"Short-termism," as the report calls it, allows executives to "reap massive windfalls before the climate change their behaviors nurture starts hitting."
"Energy shouldn't cost lives."Chevron is one of the many companies engaging in short-term, high-stakes gambling with the planet's future.
"Pay incentives for the chief executives of the biggest publicly-held
fossil fuel companies in the U.S. are worsening climate change by
encouraging recklessness from management teams and rewarding companies'
strongholds over oil, gas, and coal reserves, according to a new report published Wednesday by the Institute for Policy Studies.Money to Burn: How CEO Pay is Accelerating Climate Change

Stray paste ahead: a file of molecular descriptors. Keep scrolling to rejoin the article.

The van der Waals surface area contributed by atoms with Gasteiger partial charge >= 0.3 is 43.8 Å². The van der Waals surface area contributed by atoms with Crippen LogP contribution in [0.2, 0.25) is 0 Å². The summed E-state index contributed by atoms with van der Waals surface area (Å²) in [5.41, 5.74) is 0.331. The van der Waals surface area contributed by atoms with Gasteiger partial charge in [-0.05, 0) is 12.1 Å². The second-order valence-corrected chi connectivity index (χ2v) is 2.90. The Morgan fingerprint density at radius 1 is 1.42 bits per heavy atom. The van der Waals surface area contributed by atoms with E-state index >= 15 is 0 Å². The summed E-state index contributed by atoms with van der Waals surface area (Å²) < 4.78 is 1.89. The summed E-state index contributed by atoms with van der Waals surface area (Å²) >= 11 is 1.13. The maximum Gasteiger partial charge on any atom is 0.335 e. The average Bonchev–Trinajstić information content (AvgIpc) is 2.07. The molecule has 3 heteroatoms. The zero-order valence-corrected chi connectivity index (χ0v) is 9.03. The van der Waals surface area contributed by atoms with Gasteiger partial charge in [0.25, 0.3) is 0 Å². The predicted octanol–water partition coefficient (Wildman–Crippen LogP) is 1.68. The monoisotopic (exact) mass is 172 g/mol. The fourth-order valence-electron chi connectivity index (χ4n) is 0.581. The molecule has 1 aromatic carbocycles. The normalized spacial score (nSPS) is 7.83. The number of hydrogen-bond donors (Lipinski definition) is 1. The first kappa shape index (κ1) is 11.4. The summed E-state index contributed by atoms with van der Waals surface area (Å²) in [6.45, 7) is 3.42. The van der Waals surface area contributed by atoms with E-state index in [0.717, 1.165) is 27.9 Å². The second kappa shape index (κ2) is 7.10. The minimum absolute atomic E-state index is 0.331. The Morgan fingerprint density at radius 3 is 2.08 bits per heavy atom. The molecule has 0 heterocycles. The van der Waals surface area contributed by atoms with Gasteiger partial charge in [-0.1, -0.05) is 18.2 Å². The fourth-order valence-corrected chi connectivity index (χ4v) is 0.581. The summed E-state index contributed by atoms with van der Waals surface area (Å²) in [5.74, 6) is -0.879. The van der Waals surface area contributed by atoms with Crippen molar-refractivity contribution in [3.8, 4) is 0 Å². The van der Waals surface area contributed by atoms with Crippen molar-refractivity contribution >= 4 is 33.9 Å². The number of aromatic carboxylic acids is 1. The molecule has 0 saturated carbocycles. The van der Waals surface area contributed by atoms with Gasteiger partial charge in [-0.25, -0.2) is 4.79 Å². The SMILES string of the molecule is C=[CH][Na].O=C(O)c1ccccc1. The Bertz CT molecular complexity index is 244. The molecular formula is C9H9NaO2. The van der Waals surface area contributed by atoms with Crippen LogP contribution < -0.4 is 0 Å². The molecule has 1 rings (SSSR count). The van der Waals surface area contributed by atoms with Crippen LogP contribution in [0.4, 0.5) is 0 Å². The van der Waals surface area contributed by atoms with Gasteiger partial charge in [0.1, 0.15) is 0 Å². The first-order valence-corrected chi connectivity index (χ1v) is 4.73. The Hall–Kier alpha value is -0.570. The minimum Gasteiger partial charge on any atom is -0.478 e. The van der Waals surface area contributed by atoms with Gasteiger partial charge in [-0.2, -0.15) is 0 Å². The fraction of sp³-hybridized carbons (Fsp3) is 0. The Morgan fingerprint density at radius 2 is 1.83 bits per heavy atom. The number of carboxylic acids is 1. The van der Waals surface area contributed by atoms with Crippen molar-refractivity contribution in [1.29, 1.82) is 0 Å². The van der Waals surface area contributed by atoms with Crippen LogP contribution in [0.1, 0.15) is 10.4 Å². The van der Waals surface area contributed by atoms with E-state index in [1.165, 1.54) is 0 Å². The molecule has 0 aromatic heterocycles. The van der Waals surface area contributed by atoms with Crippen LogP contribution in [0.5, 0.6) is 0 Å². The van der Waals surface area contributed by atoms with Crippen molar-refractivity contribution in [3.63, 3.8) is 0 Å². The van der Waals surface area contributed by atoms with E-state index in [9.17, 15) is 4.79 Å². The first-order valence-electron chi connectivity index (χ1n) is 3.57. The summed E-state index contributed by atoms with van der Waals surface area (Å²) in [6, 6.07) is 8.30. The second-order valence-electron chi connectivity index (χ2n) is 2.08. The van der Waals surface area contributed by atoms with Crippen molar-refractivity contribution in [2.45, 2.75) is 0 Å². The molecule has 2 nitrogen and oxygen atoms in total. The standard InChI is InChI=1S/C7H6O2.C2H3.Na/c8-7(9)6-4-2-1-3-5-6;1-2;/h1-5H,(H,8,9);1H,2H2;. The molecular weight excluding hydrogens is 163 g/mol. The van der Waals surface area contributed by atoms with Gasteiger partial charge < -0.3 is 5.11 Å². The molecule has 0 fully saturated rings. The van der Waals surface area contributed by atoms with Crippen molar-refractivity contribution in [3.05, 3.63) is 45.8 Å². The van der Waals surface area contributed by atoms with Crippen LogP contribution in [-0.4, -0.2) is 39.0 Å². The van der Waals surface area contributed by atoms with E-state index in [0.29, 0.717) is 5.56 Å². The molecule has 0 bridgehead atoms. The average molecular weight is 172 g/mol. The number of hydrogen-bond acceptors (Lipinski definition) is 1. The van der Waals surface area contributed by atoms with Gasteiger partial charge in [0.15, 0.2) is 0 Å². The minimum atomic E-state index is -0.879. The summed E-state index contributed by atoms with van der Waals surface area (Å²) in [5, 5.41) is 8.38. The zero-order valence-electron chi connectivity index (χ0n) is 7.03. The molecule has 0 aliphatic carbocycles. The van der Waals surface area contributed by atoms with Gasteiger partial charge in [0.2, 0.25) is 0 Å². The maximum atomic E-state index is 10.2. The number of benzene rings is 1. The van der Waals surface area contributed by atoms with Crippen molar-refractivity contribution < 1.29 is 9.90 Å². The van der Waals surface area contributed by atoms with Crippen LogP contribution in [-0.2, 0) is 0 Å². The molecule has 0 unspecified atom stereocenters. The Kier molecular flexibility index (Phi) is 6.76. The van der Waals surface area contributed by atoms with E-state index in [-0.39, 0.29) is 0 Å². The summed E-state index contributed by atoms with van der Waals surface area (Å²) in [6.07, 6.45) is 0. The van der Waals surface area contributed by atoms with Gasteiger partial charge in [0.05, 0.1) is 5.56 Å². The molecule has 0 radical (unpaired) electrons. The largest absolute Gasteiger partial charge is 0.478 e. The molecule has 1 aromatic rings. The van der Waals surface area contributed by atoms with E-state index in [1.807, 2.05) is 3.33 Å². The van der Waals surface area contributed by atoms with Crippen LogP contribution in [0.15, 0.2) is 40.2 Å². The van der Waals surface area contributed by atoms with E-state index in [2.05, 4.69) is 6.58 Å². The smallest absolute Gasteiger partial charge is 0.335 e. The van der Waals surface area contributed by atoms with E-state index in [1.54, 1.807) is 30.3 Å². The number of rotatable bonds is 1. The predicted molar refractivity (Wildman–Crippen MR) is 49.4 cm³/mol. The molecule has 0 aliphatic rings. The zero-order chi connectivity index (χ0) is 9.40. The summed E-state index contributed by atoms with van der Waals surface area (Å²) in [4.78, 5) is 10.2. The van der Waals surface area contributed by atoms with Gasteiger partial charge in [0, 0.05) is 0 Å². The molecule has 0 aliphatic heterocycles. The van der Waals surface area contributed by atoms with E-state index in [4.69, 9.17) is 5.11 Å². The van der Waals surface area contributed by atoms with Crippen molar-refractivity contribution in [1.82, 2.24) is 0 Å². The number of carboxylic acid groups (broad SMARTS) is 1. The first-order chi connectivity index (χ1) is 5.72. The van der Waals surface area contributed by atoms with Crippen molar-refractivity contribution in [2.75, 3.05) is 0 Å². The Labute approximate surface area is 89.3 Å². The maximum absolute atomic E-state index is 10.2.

(pdf), an annual analysis of executive excess, outlines the complex
cycle in which corporate bosses are given "enormous personal financial
incentive" to promote the development of fossil fuels, which in turn
allows them to donate ever-increasing funds to lobbyists and lawmakers
who promote climate denial policies.
In addition, corporations "lower the performance bar by super sizing
the number of equity-based rewards they grant executives during stock
slumps," the report states. That's the same kind of high-stakes gambling
that contributed to the 2008 economic crash and set up bankers for
enormous windfalls if shares increased even slightly after the recovery
began. "Our perverse executive pay system encouraged the recklessness that
led to the 2008 financial crisis," co-author and IPS Global Economy
Project director Sarah Anderson said on Wednesday. "These same misplaced
incentives are encouraging the recklessness of fossil fuel executives
that is putting the entire world at risk.""